Monday, June 13, 2016

Rescuing Ranu (14)

Chapter Fourteen

When  she awoke, Nela sensed that she was in the makeshift clinic of Jacksons engineering crew. The air stank  of antiseptic, solder, and  hot sun on molding curry. She glanced down the length of her body.  White bandages curved around her arm like a shroud, and stitched flaps of skin oozed  drops of blood through the cloth. Nela remembered, through her haze, hearing talk about a nicked tendon on a patients left arm. It was unclear the patient would recover full use of it. What a shame,someone said. And shes still so young.
To keep down the panic  rising  in her chest, Nela turned her face away from her throbbing bound arm to survey the details of her surroundings. The room was nothing more  than  a tarp  over stilts. Empty cots lined the opposite wall, and  closed her in on either  side. There was a zippered flap for a door, and beyond that, a grumble of men’s voices. She turned on her side toward the sound. She raised her body  up on her elbow,  playing with  the idea of exit. Aware of the IV stuck in her hand, it did not especially trouble her. It was only one of many obstacles. She struggled to stand, wobbled in the air, and fell back into Jackson’s arms.  Weve got to stop doing that,”  he said.
She had not heard him come in. Where are we? Are you OK? Am I? Where  is Ranu?
“Ive been here, in the clinic, the whole  time,”  he said, carefully lowering her onto the cot. Where else would I be? Ranu is being looked after by a family not far from camp.  Shes all right,  considering, and  so are you. She keeps asking for you.
Bring her right  away! Nela ordered, as if the girl was breakfast. She tried  to back up her tone with  flashing eyes and  a shake  of her good fist. The gesture didnt quite  fit her flat-on-the-back posture.
She struggled to get up for the second time, but fell back against the pillow,  exhausted. She dozed off for a moment. When  she snapped to, she was raving.  Theyll try to burn us down. I have shamed them.  For them, revenge is a matter of prestige.
Jackson ran his hand over her forehead. She tried  to focus on his face through a fog of fever and  pain,  but his features became  slippery, a blur. One concern bobbed to the surface  of her gauzy brain.  “I left my computer back there.  I have to get my work out of the hut. They will not understand it, but they will steal it.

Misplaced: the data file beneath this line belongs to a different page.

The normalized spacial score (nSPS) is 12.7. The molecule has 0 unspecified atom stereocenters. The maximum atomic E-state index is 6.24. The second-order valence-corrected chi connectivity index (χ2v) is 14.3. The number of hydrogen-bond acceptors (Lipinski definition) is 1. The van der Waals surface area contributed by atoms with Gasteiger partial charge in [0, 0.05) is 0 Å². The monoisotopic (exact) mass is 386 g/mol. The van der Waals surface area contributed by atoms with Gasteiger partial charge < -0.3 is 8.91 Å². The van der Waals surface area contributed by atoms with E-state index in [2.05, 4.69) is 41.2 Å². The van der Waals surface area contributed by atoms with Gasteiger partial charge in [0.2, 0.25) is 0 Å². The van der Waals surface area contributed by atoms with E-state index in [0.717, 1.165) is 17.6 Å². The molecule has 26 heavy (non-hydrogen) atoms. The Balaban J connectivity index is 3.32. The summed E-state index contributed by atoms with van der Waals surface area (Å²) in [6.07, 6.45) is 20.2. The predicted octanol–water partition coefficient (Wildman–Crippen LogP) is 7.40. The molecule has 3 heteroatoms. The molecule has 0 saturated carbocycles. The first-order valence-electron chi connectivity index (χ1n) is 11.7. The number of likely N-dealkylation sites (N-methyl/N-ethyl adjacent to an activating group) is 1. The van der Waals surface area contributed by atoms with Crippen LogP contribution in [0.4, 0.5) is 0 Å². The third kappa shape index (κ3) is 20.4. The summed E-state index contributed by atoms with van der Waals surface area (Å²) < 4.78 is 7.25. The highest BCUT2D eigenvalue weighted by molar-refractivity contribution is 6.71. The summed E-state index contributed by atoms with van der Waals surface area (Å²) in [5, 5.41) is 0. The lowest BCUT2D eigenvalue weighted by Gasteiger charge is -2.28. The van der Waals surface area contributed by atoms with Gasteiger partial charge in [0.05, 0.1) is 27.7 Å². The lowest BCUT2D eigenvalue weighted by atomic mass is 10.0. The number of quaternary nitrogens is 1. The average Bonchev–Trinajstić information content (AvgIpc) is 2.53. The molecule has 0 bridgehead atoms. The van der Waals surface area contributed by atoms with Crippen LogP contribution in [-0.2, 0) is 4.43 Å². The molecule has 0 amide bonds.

“I retrieved your  laptop. Its over there,” Jackson said. She followed his finger  to the object, bent and  beaten.
“It is broken! she hiccoughed. All my work  is lost!
Jackson leaned over her and  pulled  open  his shirt pocket. There was her memory stick, a magic wand with  all her research in it.  Id never  let that happen,” he said. She laid her head  on his shoulder, and  they were silent together for a time.
“Has  the medic  spoken with  you?”  Nela asked, her voice gone soft. Jackson did not answer right  away,  and  gooseflesh rose on the back of her neck. Old guilt came back to her, a reminder of what she had  done, and neglected to do, when their  positions were reversed.
Jackson cleared his throat, twice. He began  to form a sentence, then stopped, and  started again.  The information would come in bits and  pieces, and  Nela swallowed her impatience, trying not to crowd him.
Before Jackson could  say what was on his mind, the medic  swept in.  A stocky man,  he had  massive arms,  skin burned red with  the sun and scarred with  the aftermath of some disease. Arm,” he ordered, without a greeting. Nela plopped the appendage into his outstretched palm.  He bent to get a better angle. This hurt? That?”  When  he spoke,  punching the syllables, it was with  an accent Nela could  not place. Where  do these  people so eager  to save the world come from?  The fact that he did important basic work  did not make  Nela warm to him. In fact, she gave in to an impulse to mimic him. Her perfunctory answers to his short  questions were  delivered with  an inflection close to his own. He looked  at her to see whether she was mocking him, and quickly looked  away.
This medic  obviously did not expect warmth or gratitude from his anonymous injured, whom he would have admitted he treated like slabs of meat, had he been the talkative type. He was not. Maybe  words had worked against him too often in his profession, all those  poor prognoses, the dissipation of hope.
He took off her bandages. Nela gasped at the sight of her muscles laced up like a corset. The medic  moved his hands quickly over her arm with another sterile bandage, not exactly shielding her from the sight, but not allowing the vision  to sear into her brain  a moment longer than  necessary. It was all the empathy he could  muster.
Nela noticed a holstered gun visible under the mans dirty white  coat. Is that usual, for the camp to be armed?” Nela asked him. Her heart  began to beat wildly. This was all her fault.
Jackson cut in with  a softer answer than the one the medic  might have delivered. Everyone is scared,” he said. The old man has spies and thugs to do his bidding. Our crew is not often put in the middle  of things like this.” The medic  grunted, and  left the tent.